nurse to patient ratio orthopaedic floor? - page 3
Hey there! I work for a Texas post total knee and joint surgical unit. 6years ago the nurse to patient ratio was 1:4 on nights(no cna, no secretary). 1:4 on days with a nurse aid. However, one year ago a new CNO came on... Read More
- 0Mar 29, '12 by cskjjkI work in an orthopedic,neuro unit. We have a lot of surgeries. We have had 10 patients per nurse on days with 1 aide for 20 patients and a charge nurse.I am talking 7am to 7pm. Most of the time we have a ratio of 7 or 8 patients each. RN's and LPN's have same # of patients. We have so many pts coming from surgery and others discharged that we might end up charting(by hand) on over 10 patients a day. night shift 7pm to 7am has it bad also. If we do have a couple of aides scheduled, they will float one elsewhere cause they are short staffed worse than we are. I work for a "for profit" hospital in Fl. I have been a nurse a long time and this is the worst I have ever seen it.
- 1Apr 21, '12 by sistasoulI work on an ortho/neuro unit with other medical patients thrown in the mix like detoxers, GI bleeds, PNA, COPD and change in mental status. We get 1-5 on evenings with a secretary until 21:30 and 3 aides if the unit is at capacity of 32 patients. I have it great compared to a lot of the other posters but one confused patient or detoxer can suck all of your time up. The thing that makes the number of patients we have worse is that you still have to chart on all of them. The charting is what makes our jobs hard.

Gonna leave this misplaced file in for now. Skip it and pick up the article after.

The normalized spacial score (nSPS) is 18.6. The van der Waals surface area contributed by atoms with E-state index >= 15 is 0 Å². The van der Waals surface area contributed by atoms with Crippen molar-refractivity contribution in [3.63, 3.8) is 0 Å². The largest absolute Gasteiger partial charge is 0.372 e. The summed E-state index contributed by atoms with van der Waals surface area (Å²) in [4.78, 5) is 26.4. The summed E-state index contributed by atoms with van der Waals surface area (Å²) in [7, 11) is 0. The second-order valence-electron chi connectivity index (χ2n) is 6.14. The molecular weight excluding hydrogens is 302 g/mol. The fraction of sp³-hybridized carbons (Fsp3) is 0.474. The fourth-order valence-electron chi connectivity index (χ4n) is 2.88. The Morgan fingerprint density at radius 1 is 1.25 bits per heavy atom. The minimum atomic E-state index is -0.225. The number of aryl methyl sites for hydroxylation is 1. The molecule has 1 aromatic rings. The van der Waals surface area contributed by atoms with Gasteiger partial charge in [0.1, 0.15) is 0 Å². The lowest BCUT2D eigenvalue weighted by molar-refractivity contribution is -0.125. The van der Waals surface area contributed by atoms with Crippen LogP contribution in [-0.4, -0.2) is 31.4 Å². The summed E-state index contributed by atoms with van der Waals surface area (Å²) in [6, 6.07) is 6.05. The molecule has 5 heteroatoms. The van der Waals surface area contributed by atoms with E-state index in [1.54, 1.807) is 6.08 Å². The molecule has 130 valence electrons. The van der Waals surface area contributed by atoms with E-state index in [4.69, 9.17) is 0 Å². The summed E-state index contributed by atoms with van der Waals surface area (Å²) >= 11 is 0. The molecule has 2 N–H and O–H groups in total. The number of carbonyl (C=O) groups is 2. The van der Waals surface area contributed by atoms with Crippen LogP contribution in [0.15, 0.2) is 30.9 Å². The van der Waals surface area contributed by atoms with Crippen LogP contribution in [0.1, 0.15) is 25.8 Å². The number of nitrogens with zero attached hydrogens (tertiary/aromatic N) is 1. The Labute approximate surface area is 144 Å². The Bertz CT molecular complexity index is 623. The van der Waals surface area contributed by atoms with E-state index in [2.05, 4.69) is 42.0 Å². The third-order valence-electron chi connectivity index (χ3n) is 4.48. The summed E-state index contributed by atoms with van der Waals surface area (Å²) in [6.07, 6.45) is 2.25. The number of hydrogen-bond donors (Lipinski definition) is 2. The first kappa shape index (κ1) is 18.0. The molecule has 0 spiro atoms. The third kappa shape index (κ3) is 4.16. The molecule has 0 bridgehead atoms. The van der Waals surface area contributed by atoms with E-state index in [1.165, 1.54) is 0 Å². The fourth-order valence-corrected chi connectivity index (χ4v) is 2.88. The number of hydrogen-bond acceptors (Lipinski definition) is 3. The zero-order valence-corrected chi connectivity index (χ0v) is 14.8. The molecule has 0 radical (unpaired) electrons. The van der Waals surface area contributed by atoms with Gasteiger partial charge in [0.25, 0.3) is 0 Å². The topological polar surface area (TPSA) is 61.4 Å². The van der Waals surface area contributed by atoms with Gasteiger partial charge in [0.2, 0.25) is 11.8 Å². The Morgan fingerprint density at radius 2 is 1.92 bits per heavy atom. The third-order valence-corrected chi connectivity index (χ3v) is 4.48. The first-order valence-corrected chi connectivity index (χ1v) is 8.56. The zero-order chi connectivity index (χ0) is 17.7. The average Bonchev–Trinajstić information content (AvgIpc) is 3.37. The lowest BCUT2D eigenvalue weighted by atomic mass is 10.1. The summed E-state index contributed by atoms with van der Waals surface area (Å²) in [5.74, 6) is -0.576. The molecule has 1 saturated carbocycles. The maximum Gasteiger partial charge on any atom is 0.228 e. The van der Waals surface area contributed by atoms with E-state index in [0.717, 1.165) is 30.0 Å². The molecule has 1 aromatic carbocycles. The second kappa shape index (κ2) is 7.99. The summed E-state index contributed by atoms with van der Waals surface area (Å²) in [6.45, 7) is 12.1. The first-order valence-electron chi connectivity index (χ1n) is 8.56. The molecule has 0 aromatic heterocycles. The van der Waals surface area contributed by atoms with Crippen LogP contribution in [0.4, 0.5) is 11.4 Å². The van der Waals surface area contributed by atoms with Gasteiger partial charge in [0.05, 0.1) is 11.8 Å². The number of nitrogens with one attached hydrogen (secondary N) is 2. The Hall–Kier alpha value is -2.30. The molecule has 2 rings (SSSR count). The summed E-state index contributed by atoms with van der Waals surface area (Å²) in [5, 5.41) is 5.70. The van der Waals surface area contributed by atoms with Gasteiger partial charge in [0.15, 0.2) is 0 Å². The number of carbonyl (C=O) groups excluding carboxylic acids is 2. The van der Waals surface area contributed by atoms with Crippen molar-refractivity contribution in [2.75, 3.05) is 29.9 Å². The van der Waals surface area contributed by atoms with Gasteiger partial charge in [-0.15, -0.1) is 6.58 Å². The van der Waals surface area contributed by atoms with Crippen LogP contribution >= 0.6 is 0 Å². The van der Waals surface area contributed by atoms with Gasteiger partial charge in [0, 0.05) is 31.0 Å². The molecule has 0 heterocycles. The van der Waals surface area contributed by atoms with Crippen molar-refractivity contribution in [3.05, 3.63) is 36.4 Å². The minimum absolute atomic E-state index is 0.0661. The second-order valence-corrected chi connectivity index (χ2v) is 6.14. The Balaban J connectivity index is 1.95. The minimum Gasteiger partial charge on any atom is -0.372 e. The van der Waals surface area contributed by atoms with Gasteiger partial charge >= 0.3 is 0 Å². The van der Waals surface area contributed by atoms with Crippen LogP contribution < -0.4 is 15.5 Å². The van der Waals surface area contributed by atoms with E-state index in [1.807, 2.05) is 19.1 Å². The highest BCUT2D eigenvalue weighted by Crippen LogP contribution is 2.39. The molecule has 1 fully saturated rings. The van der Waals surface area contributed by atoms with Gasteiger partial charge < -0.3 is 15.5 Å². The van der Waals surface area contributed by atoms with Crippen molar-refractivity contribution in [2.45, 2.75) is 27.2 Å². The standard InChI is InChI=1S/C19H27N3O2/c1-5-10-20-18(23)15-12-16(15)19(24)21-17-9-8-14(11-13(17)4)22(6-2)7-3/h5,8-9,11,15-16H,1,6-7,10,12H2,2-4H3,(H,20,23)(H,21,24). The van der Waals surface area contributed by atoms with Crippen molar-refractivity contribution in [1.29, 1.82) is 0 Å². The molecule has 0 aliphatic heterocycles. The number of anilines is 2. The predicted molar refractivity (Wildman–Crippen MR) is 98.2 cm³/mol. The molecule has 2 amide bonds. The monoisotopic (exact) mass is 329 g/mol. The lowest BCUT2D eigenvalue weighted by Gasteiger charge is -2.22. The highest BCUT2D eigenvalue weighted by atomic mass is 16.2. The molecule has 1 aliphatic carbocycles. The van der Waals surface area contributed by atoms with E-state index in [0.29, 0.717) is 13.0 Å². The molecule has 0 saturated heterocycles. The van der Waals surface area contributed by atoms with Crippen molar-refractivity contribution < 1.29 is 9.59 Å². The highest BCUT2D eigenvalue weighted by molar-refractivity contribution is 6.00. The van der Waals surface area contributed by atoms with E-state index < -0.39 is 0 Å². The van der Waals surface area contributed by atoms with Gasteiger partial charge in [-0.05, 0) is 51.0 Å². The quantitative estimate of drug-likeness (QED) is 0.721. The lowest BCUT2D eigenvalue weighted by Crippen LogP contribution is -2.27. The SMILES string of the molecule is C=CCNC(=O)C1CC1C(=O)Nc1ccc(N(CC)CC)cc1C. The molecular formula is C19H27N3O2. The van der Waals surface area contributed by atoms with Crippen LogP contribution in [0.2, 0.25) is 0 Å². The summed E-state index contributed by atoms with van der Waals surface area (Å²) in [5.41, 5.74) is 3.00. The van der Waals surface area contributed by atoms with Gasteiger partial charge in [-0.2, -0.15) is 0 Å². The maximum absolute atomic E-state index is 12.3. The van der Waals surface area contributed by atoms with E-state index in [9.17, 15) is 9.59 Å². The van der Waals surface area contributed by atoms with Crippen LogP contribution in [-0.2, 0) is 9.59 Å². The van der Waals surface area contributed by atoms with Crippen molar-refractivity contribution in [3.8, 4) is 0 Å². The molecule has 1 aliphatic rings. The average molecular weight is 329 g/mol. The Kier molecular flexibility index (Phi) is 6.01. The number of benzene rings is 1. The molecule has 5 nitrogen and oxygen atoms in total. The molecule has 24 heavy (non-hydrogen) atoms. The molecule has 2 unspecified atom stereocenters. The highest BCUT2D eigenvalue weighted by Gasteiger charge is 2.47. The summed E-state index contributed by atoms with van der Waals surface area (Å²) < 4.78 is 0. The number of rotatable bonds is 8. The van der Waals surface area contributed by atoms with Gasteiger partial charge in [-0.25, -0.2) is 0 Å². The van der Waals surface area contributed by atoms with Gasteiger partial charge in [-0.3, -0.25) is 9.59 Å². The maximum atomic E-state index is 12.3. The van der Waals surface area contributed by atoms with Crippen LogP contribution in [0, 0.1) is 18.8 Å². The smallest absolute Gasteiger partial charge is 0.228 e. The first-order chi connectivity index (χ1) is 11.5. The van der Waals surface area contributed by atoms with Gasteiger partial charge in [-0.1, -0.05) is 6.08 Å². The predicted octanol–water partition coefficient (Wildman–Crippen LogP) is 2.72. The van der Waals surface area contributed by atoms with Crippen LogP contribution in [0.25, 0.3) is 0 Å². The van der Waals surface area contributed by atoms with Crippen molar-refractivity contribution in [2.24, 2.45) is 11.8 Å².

- 0Apr 25, '12 by Savvy20RNWhere I work we have 5-6 RNs with 6 patients each, 4 techs (on a good day), yesterday we had 2 for 27 people..., and 1 unit secretary.
It's the same for nights except they have no unit secretary. They say we're the best staffed floor in the hospital...we're also the busiest so most days it feels like we need more staff...or less patients. Hahaha
- 0May 25, '12 by MsNurse11I have been working on the same Orthopedic floor for roughly 4 years now. When I first started the ratio was better but at this point it has changed. Our dayshift is about 1:5 with 3 CNA'S-our floor holds 24 beds. There is a scale for how many CNA's we get though, as 3 is if we have a full house and are lucky. Evening ratio is 1:5-6, and Nights is 1:6-8. Even though orthopedics is not critical care, it demands ALOT of time since mobility is a great issue-it can take 5 minutes or more to walk someone to the bathroom. Being understaffed makes us more concerned about patient falls, i.e., someone has to go to the bathroom and decides they have been on the light for too long without response so they walk there on their own. Many falls happen that way. I understand the hospitals are suffering financially but as the difference in ratio increases the patient satisfaction scores become worse and patient safety becomes an issue.